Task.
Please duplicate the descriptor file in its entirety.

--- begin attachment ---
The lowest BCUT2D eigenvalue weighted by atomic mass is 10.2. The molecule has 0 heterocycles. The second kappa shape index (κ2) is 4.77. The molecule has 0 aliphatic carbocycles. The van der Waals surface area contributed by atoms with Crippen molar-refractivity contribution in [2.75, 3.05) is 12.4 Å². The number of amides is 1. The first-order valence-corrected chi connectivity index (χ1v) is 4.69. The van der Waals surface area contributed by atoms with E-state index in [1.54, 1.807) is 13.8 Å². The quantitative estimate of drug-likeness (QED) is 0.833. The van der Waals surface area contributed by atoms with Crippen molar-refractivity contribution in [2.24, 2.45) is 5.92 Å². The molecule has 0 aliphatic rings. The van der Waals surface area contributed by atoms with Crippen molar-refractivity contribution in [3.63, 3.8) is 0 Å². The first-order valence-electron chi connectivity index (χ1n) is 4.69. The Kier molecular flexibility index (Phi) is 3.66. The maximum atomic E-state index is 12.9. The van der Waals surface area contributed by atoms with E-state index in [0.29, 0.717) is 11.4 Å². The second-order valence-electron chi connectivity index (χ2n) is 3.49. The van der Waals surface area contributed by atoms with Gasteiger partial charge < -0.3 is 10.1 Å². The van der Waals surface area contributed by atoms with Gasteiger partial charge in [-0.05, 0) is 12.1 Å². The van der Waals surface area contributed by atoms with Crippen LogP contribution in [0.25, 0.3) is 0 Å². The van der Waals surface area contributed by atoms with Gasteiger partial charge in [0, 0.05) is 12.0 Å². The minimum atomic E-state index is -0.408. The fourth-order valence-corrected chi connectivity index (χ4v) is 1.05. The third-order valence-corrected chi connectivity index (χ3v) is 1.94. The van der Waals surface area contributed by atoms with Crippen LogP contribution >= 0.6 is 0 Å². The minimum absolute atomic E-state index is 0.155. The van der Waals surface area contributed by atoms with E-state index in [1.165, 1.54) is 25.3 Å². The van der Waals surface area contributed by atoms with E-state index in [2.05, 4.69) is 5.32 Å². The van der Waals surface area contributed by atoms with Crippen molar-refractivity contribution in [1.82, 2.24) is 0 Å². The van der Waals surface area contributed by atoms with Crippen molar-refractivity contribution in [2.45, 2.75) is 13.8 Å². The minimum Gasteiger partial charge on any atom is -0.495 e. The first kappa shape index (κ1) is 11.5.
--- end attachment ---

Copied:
The lowest BCUT2D eigenvalue weighted by atomic mass is 10.2. The molecule has 0 heterocycles. The second kappa shape index (κ2) is 4.77. The molecule has 0 aliphatic carbocycles. The van der Waals surface area contributed by atoms with Crippen molar-refractivity contribution in [2.75, 3.05) is 12.4 Å². The number of amides is 1. The first-order valence-corrected chi connectivity index (χ1v) is 4.69. The van der Waals surface area contributed by atoms with E-state index in [1.54, 1.807) is 13.8 Å². The quantitative estimate of drug-likeness (QED) is 0.833. The van der Waals surface area contributed by atoms with Crippen molar-refractivity contribution in [2.24, 2.45) is 5.92 Å². The molecule has 0 aliphatic rings. The van der Waals surface area contributed by atoms with Crippen molar-refractivity contribution in [3.63, 3.8) is 0 Å². The first-order valence-electron chi connectivity index (χ1n) is 4.69. The Kier molecular flexibility index (Phi) is 3.66. The maximum atomic E-state index is 12.9. The van der Waals surface area contributed by atoms with E-state index in [0.29, 0.717) is 11.4 Å². The second-order valence-electron chi connectivity index (χ2n) is 3.49. The van der Waals surface area contributed by atoms with Gasteiger partial charge < -0.3 is 10.1 Å². The van der Waals surface area contributed by atoms with Gasteiger partial charge in [-0.05, 0) is 12.1 Å². The van der Waals surface area contributed by atoms with Crippen LogP contribution in [0.25, 0.3) is 0 Å². The van der Waals surface area contributed by atoms with Gasteiger partial charge in [0, 0.05) is 12.0 Å². The minimum atomic E-state index is -0.408. The fourth-order valence-corrected chi connectivity index (χ4v) is 1.05. The third-order valence-corrected chi connectivity index (χ3v) is 1.94. The van der Waals surface area contributed by atoms with Crippen LogP contribution >= 0.6 is 0 Å². The minimum absolute atomic E-state index is 0.155. The van der Waals surface area contributed by atoms with E-state index in [1.165, 1.54) is 25.3 Å². The van der Waals surface area contributed by atoms with E-state index in [2.05, 4.69) is 5.32 Å². The van der Waals surface area contributed by atoms with Crippen molar-refractivity contribution in [1.82, 2.24) is 0 Å². The van der Waals surface area contributed by atoms with Crippen molar-refractivity contribution in [2.45, 2.75) is 13.8 Å². The minimum Gasteiger partial charge on any atom is -0.495 e. The first kappa shape index (κ1) is 11.5.